Wednesday, March 19, 2014

honeymoon: nairobi two

on our last day in nairobi, we decided to finally venture out into the notorious city center, and see what all the negative hype was all about. we were advised to schedule our day around the "terrible traffic," and leave our hotel around 10am.  it took us all of 20 minutes to get into town, leaving us both feeling very confused.  was there traffic?  was that traffic?  we are from cairo, the city that invented traffic...

we visited the national museum which was actually quite impressive- understated, but impressive.  it has an incredible collection of human skulls dating as far back as 18 million years ago, accompanied with fascinating exhibits showcasing the evidence of human evolution.  life was created there in east africa.  they also have displays of practically every animal and bird native to east africa.  so it was pretty interesting overall.  i don't normally like museums, and i certainly don't like to stand around reading boards all day, but i read every caption, board, comment, and summary.  it was so fascinating and worthwhile!



i not-so-humbly proclaim to be the queen of directions, and i can navigate my way through any city just by glancing at a map.  like most men, bib has the complete opposite of 'sense of direction.'  since it was so gorgeous outside, and since we were sick of spending so much damn money on taxis (they're so expensive!!), i was determined to have us walk into the city center, to the city market.  we asked the museum guard to point us in the right direction, but he kept insisting that we take a taxi instead.  well, i also humbly admit to being extremely stubborn, so we walked anyway.  not the best neighborhoods to go through, but we managed just fine.

the city market is located in some dark, grimey atrium full of stalls of souvenirs. we felt very much at home with the, come and see- looking for free, pressure all the vendors were giving us. so we walked past each stall until we eventually found a non-intimidating one to shop from.  bib and I almost only speak to each other in english, but while we were traveling, we found it very useful to communicate in arabic. we do from time to time, joke a lot in our super thick, fake egyptian-english accents.  while in this shop, we found many of the things that we were looking for, so i told him in arabic that i was going to speak to her in broken english, not with my american accent.  well, little did he, nor i, know what to expect.  all of the sudden i busted out, "yes miss, i like zeez zings a lot, beleeze tell me how much all zeez zings and we talk brice for all za zings."  i literally had to stop in the middle of my sentence to catch myself from laughing out loud, and i could see bib had to turn himself away from me because he was cracking up. it was hysterical!  we spent the entire afternoon talking like zat wiz all za beebols, and my god, did we get some great deals!  almost all transactions in east africa are made by haggling-- its history is deeply rooted in trade.  and so many times, the shopkeepers got so excited to hear that egyptians came to support their african continent by honeymooning in africa, instead of going to europe, so they would offer us special, african-honeymooners prices.  they kept telling us that they charge americans way more, and they would never offer them the kinds of prices we were walking away with.  i cringed every time they said that!  and who knew that in order for bib to haggle, he just had to fake an egyptian accent!?  i've teased the man so many times about his sad and weak bargaining tactics, who knew he just had to be a little balady?  we couldn't believe ourselves, we high fived all the way to lunch!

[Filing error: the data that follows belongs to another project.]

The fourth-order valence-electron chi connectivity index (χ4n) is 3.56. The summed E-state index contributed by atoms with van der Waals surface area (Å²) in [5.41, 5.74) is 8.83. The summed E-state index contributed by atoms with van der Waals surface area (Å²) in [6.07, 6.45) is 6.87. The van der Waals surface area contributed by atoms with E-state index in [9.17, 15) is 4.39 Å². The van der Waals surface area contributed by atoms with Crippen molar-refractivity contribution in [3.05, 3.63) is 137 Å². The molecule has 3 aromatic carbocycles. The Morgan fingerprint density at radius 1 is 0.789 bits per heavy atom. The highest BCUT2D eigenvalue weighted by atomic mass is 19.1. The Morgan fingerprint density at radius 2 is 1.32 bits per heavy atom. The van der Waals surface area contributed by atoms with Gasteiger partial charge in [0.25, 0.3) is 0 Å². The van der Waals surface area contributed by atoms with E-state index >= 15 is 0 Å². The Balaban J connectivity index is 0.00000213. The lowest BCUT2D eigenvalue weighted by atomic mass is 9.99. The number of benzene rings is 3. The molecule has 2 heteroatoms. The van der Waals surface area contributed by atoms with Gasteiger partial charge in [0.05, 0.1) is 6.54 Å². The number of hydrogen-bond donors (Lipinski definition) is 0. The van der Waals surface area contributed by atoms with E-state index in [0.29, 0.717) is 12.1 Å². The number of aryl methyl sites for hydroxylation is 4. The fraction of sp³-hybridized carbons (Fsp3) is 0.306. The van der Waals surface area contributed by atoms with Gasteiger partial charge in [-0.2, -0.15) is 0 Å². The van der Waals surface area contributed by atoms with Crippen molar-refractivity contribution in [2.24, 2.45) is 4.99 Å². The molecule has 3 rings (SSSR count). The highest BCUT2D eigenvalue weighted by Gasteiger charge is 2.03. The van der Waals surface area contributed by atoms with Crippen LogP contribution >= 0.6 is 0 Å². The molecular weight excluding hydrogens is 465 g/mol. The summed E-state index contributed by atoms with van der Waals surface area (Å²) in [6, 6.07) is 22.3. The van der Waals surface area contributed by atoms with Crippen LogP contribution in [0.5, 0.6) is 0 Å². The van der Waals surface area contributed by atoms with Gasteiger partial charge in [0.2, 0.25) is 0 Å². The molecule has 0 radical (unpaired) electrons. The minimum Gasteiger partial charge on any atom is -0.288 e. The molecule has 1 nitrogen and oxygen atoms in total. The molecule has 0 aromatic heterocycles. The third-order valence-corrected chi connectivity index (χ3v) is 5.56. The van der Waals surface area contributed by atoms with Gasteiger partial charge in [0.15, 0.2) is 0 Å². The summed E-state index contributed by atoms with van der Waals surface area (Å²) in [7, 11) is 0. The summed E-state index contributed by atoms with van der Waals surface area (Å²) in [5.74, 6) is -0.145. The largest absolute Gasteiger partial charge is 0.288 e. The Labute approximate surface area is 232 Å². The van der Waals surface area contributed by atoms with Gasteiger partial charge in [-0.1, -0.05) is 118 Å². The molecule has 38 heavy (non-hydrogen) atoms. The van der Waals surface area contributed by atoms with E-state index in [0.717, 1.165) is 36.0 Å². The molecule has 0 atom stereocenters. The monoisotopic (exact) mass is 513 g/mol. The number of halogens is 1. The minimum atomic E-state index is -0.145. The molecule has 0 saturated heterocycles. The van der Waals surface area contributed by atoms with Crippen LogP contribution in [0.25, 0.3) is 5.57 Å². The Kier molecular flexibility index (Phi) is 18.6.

we went to lunch at the legendary thorn tree cafe, where the original thorn tree forum was started (where lonely planet got the idea from).







 when we asked to sit in the smoking section in a coffee shop, we learned that smoking is prohibited everywhere in public.  there are no smoking sections, there are no smoking sidewalks. there are only designated smoking areas which are mostly private, and very depressing actually. kenyans know what they're doing by making you feel like shit about doing something terrible like smoking.



back at the camp, exhausted from the adrenalin rush from the afternoon, we didn't feel like going anywhere.  so instead, we went there...  we went super balady and ORDERED KFC! yeah, we did, we ate it in our tent.  but holy goodness was it delicious! unlike any KFC we've ever had.  so there you go, our last night in nairobi was romantically spent with a bucket of fried chicken and an iPad movie.  that's how much we love kenya.

1 comment:

  1. KFC rules!!! I love their ZINGER chicken. Everywhere I go around the world, if I see ZINGER chicken, I order it and eat it. DANG I wish we had ZINGER chicken KFC here in the USA!

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